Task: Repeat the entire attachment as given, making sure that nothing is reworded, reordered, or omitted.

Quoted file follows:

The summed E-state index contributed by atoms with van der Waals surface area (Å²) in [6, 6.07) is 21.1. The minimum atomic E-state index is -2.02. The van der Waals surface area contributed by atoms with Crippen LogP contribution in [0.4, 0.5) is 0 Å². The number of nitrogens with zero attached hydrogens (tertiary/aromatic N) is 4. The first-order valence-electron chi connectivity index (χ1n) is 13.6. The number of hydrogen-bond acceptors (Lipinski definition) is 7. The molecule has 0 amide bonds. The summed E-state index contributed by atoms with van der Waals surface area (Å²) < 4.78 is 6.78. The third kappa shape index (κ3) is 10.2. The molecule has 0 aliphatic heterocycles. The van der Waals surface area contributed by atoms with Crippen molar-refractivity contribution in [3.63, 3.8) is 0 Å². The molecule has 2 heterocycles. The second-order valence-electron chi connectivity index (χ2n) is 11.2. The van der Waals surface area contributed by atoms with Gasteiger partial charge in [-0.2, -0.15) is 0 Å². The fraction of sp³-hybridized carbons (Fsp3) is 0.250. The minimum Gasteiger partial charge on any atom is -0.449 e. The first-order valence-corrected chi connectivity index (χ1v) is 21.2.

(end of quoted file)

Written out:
The summed E-state index contributed by atoms with van der Waals surface area (Å²) in [6, 6.07) is 21.1. The minimum atomic E-state index is -2.02. The van der Waals surface area contributed by atoms with Crippen LogP contribution in [0.4, 0.5) is 0 Å². The number of nitrogens with zero attached hydrogens (tertiary/aromatic N) is 4. The first-order valence-electron chi connectivity index (χ1n) is 13.6. The number of hydrogen-bond acceptors (Lipinski definition) is 7. The molecule has 0 amide bonds. The summed E-state index contributed by atoms with van der Waals surface area (Å²) < 4.78 is 6.78. The third kappa shape index (κ3) is 10.2. The molecule has 0 aliphatic heterocycles. The van der Waals surface area contributed by atoms with Crippen molar-refractivity contribution in [3.63, 3.8) is 0 Å². The molecule has 2 heterocycles. The second-order valence-electron chi connectivity index (χ2n) is 11.2. The van der Waals surface area contributed by atoms with Gasteiger partial charge in [-0.2, -0.15) is 0 Å². The fraction of sp³-hybridized carbons (Fsp3) is 0.250. The minimum Gasteiger partial charge on any atom is -0.449 e. The first-order valence-corrected chi connectivity index (χ1v) is 21.2.